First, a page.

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You despise me, don't you?... You know, Rick, I have many a friend in Casablanca, but somehow, just because you despise me, you are the only one I trust.
~ Signor Ugarte to Rick Blaine.

Guillermo Ugarte is a minor, but important antagonist in the 1942 Warner Bros. film Casablanca. He's a Italian who fled to Casablanca and sells items on the black market.

He was portrayed by the late Peter Lorre, who also played Joel Cairo in the Maltese Falcon, Hans Beckert in M, and Le Chiffre in the 1954 television adaptation of Casino Royale.

Biography

Sometime before the events of the film he managed to escape from his hometown Italy and flew over to Casablanca, Morocoo. He eventually came across Rick's Cafe Americain, a café for refugees, and shoves his way into the café's gambling room. He nervously observes Rick's anti-German insult, questions the evasive American's origins - and his cynicism, and then expresses sympathy for the "two German couriers" that were murdered earlier.

Rick is contemptuous of Ugarte's "cut-rate" business of selling exit visas for half of Renault's price - and Ugarte senses it, with a sad tone. Ugarte explains his plan to leave Casablanca once and for all. He told Rick to think of the refugees who'd be stuck in the city if he didn't he help them and Rick asked who would give him a visa.

Ugarte shows Rick two non-rescindable French General-signed letters of transit out of Casablanca that allow their possessor to travel without a regular passport or visa. His display of the visas suggested that he had killed the two German couriers. His plan is to sell them and make a fortune with more money than even he have dreamed of. Chain-smoking nervously, small-time operator Ugarte trusts only Rick and explains his criteria with an ironic compliment: "You know Rick, I have many a friend in Casablanca, but somehow, just because you despise me you are the only one I trust.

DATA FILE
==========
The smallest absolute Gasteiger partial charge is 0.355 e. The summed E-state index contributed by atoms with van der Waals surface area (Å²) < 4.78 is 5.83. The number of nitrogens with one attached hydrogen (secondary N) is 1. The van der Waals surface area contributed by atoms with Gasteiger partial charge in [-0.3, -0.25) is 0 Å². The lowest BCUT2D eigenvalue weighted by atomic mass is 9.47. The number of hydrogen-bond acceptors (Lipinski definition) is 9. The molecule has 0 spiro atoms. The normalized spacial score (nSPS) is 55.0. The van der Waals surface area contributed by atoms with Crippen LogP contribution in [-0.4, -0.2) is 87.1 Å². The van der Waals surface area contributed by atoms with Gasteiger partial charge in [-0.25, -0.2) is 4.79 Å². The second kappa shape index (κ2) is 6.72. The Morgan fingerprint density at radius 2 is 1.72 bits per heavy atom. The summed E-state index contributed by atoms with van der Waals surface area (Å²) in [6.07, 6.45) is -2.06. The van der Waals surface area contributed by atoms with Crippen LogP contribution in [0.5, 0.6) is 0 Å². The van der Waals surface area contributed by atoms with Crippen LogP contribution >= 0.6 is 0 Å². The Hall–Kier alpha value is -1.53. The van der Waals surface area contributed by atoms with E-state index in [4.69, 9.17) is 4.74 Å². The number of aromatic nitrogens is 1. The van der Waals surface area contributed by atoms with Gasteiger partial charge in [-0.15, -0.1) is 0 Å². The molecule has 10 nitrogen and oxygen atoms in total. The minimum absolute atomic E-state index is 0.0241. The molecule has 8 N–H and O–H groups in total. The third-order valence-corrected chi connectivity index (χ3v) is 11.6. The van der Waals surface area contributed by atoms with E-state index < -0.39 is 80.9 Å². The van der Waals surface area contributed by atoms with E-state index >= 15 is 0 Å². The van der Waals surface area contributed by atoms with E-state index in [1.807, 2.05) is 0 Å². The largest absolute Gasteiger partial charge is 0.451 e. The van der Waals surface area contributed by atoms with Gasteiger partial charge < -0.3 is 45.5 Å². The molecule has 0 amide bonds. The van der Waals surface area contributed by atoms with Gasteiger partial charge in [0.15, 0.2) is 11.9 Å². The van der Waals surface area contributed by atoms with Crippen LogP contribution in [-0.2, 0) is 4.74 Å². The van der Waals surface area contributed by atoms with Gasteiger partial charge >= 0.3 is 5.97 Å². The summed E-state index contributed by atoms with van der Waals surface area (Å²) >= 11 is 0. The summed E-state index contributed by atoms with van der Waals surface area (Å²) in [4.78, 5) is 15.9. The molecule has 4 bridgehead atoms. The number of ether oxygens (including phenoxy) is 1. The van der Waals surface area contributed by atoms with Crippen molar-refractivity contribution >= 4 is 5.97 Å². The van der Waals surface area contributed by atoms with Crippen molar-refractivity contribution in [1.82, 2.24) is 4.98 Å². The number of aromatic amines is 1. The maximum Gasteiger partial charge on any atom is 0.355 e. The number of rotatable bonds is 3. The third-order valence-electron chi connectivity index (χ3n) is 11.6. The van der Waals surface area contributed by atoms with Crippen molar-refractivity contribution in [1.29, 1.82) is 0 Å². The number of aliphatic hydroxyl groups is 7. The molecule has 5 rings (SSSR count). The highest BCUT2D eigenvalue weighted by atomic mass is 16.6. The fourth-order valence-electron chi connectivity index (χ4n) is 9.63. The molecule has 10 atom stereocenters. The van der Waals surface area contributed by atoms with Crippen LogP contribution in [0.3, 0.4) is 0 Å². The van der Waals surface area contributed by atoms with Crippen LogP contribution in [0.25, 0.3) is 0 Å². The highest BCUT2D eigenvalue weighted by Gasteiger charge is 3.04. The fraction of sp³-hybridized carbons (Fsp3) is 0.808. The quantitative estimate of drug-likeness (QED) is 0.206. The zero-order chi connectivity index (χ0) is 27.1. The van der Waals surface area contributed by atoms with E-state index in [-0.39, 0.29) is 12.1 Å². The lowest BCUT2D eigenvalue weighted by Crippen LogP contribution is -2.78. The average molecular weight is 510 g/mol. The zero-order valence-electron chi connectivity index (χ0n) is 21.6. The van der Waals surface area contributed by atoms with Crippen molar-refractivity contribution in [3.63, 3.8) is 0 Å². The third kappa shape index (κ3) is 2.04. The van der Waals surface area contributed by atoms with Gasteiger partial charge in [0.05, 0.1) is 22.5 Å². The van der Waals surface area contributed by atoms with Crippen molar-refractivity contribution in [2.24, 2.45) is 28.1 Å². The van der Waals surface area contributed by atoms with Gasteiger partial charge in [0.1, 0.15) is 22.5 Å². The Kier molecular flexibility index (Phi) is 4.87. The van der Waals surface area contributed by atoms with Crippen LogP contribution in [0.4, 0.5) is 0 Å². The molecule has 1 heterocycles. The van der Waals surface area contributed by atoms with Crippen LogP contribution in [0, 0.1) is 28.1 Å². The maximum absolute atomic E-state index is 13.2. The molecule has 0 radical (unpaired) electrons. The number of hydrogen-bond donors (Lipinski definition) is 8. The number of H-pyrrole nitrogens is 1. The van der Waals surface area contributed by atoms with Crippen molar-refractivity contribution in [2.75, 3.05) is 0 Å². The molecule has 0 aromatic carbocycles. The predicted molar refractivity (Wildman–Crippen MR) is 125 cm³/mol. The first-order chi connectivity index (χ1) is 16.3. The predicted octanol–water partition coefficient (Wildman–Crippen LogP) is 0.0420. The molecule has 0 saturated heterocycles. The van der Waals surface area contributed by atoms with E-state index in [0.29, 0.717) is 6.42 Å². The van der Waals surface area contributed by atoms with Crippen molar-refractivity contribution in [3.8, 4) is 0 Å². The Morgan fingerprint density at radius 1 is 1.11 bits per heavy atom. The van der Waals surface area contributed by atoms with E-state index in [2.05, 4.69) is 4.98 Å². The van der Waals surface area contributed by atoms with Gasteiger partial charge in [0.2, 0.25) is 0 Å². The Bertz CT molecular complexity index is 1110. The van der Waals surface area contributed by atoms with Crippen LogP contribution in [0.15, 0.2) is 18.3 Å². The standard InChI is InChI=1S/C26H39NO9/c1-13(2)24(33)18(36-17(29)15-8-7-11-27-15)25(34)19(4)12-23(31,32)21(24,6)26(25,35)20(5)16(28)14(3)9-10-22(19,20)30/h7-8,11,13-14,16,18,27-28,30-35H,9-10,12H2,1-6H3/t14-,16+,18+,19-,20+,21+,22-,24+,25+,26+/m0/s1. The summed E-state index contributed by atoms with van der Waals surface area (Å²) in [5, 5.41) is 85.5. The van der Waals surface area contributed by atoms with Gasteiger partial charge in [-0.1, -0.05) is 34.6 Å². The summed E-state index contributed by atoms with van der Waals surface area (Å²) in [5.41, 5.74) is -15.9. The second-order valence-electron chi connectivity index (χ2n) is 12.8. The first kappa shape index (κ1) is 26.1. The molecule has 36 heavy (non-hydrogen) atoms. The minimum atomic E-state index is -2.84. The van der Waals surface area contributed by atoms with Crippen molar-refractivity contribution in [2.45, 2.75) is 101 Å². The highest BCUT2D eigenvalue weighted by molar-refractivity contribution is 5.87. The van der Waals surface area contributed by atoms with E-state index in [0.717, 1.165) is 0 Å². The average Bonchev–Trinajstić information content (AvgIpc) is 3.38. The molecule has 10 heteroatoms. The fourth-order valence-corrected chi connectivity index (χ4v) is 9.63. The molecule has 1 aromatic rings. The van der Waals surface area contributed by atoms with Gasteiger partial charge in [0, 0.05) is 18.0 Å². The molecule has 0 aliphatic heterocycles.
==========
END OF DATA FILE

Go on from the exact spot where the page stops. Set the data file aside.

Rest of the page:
Ugarte temporarily entrusts the letters of transit with the trustworthy cafe proprietor. Ugarte hopes that Rick admires him. With a slight sneer on his face, Rick tells Ugarte that he has heard a rumor that the two murdered German couriers were carrying letters of transit, implying that Ugarte was involved in their demise. Ugarte commiserates sarcastically saying he's heard that rumor as well. Rick compliments Ugarte, saying he was little more impressed with him. Rick hides the two priceless letters of transit for him, secretly stashing them in the club's upright piano while Sam was playing a tune on his piano.

He later shows up again in the cafe's gambling room, and being accused of the murders, gets held back at the roulette table by French gendarmes. Rick stands by stonily and ignores Ugarte's squirming, desperate pleas after he fires his gun four times at the police officers and flees to Rick for protection. When Ugarte is dragged away, Rick repeats his non-committal, cold, tough-guy stance to an offended customer: He didn't stick his neck out for anyone.

It's later mentioned that Ugarte is executed by the guards offscreen.